Researchers from SE MOs awarded Nobel Prize
The Nobel Prizes were announced between 4 and 11 October this year, honouring the greatest achievements in medicine, physics, chemistry, literature, peace, and economic sciences.
We are pleased to see scientists from Science Europe Member Organizations among the Nobel laureates for 2021.
The Nobel Prize in Physiology or Medicine was awarded jointly to David Julius and Ardem Patapoutian “for their discoveries of receptors for temperature and touch.” The two made groundbreaking discoveries that launched intense research activities resulting in a rapid improvement in our understanding of how our nervous systems perceive heat, cold, and mechanical stimuli.
The Nobel Prize in Physics was awarded with one half jointly to Syukuro Manabe, Klaus Hasselmann for their fundamental contributions to climate research, laying the foundation of our knowledge of the Earth’s climate and how humanity influences it, and the other half to Giorgio Parisi for his research on disordered materials and random processes.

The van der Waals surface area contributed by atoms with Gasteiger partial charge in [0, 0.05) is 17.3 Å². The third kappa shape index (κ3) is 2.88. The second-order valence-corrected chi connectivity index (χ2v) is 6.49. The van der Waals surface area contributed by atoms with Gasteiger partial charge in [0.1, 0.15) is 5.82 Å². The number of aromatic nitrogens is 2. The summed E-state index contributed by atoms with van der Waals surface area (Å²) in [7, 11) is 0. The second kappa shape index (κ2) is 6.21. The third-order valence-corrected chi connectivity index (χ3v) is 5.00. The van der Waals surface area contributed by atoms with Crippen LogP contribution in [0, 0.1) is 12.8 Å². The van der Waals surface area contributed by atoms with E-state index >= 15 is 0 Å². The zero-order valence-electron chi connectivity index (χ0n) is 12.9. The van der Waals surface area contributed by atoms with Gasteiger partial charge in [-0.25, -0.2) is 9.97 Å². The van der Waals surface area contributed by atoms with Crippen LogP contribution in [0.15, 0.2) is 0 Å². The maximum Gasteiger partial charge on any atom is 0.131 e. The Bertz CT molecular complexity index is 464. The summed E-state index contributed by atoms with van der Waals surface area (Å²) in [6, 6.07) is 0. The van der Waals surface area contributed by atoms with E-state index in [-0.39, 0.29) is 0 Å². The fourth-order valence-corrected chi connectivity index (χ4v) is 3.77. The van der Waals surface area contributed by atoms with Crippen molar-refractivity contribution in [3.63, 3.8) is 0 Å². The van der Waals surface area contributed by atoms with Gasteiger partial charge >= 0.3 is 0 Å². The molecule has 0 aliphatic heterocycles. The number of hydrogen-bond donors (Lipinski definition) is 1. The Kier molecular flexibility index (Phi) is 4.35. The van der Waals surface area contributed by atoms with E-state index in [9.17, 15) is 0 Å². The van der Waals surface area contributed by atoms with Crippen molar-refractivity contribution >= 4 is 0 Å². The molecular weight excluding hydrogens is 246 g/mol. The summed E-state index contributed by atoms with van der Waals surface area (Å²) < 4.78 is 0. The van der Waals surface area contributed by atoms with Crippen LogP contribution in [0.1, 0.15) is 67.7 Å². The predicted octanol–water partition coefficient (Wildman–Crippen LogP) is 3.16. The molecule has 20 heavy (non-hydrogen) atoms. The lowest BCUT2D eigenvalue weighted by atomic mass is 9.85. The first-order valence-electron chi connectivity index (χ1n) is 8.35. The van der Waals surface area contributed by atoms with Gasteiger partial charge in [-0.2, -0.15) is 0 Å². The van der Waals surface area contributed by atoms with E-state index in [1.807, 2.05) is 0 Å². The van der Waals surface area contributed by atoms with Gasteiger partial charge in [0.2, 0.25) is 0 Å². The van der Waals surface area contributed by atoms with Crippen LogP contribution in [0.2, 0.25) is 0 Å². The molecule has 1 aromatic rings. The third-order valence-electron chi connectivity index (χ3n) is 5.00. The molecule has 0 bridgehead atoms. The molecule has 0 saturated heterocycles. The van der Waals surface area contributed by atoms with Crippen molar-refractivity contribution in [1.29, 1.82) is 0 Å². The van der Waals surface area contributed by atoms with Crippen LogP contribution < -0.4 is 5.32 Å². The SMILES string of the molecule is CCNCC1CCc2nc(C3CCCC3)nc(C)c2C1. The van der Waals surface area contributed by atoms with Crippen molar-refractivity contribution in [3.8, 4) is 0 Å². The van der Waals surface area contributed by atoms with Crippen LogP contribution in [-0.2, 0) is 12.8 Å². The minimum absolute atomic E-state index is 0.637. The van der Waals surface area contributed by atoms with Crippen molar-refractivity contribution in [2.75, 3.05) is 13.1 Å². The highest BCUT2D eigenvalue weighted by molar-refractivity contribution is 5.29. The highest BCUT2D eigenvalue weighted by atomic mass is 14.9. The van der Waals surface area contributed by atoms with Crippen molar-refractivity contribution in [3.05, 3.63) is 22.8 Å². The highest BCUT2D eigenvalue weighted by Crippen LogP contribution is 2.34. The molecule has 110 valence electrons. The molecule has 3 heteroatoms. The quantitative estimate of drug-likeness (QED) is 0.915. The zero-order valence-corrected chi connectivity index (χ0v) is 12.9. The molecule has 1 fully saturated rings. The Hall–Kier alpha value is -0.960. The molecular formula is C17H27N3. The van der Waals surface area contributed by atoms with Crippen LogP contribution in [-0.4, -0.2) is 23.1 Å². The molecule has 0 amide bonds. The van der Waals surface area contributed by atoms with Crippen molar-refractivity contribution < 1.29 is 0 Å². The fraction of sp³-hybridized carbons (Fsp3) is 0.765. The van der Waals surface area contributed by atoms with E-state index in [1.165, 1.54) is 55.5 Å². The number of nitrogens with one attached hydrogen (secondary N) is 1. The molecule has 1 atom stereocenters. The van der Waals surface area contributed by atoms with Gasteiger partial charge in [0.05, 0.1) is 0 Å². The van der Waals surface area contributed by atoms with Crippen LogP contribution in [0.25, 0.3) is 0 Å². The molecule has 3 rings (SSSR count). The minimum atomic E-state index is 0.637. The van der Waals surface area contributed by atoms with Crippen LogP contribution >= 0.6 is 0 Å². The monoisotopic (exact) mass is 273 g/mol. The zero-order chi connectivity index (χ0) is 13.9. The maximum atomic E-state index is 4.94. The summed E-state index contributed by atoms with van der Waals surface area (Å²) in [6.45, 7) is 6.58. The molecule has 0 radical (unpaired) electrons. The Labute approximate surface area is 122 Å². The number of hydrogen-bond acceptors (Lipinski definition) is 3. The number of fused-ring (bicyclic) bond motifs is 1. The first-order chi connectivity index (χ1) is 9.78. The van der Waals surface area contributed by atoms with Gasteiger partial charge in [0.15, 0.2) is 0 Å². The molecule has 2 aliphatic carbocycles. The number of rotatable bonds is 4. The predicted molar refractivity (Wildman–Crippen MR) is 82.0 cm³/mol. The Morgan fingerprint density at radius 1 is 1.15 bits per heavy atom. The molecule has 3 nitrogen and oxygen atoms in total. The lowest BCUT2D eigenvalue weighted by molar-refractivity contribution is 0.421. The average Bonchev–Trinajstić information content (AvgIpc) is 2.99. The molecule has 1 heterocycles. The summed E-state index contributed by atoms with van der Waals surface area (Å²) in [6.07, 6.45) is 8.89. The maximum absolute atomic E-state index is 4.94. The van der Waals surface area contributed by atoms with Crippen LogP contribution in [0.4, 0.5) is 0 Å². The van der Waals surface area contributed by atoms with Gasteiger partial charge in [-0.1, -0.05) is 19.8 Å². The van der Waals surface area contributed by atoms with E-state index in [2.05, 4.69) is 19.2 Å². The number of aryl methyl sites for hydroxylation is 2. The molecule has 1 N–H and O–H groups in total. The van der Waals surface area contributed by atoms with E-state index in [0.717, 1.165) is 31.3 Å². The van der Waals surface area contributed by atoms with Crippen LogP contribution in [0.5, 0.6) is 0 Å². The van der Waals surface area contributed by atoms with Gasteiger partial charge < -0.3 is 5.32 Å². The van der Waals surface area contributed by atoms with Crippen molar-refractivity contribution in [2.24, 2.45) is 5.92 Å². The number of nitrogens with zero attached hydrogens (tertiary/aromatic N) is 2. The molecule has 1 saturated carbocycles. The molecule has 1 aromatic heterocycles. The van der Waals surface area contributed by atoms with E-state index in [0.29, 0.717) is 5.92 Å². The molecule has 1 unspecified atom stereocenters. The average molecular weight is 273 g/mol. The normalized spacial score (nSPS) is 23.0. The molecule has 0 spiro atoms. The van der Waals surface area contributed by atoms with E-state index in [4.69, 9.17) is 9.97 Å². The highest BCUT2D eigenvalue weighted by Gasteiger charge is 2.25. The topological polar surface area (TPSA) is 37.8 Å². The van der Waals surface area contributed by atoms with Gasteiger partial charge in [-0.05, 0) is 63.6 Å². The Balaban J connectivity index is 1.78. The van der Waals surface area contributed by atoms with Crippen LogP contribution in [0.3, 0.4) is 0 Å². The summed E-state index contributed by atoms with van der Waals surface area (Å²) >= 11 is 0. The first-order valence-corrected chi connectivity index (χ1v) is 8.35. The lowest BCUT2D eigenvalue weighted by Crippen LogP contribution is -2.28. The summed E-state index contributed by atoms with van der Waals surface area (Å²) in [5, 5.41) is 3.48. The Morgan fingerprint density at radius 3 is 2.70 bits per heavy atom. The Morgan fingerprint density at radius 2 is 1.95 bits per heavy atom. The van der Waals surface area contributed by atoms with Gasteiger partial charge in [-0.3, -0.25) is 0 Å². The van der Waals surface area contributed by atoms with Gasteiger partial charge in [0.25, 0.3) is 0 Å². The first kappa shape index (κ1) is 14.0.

The Nobel Prize in Chemistry was awarded to Benjamin List and David W.C. MacMillan for their work on asymmetric catalysis. They have established for the first time that small organic molecules are suitable as mediators of chemical reactions. Their work has aided pharmaceutical research and reduced the environmental impact of chemistry.
The Nobel Prize in Literature was awarded to Abdulrazak Gurnah for “his uncompromising and compassionate penetration of the effects of colonialism and the fate of the refugee in the gulf between cultures and continents.”
The Noble Peace Prize was awarded to the journalists Maria Ressa and Dmitri A. Muratov for their efforts to protect freedom of expression in the Philippines and Russia, which is recognised by the Nobel Committee as a precondition for democracy and lasting peace.
The Nobel Memorial Prize in Economic Sciences was awarded to David Card, Joshua D. Angrist, and Guido W. Imbens. Mr. Card has made a career of studying unintended experiments to examine economic questions such as whether raising the minimum wage causes people to lose jobs, while Mr. Angrist and Mr. Imbens have developed research tools that allow economists to test big theories using real-life situations such as how additional education affects income.
Klaus Hasselmann was Director at the Max Planck Institute for Meteorology in Hamburg from 1975 to 1999 and Scientific Director at the German Climate Computing Centre from 1988 to 1999.
Twice ERC grantee, Giorgio Parisi is a Professor Emeritus of the Sapienza University of Rome, an INFN researcher, and the vice president of the Accademia dei Lincei.
Dr. List is a German chemist and director at the Max Planck Institute for Coal Research in Mülheim an der Ruhr, Germany.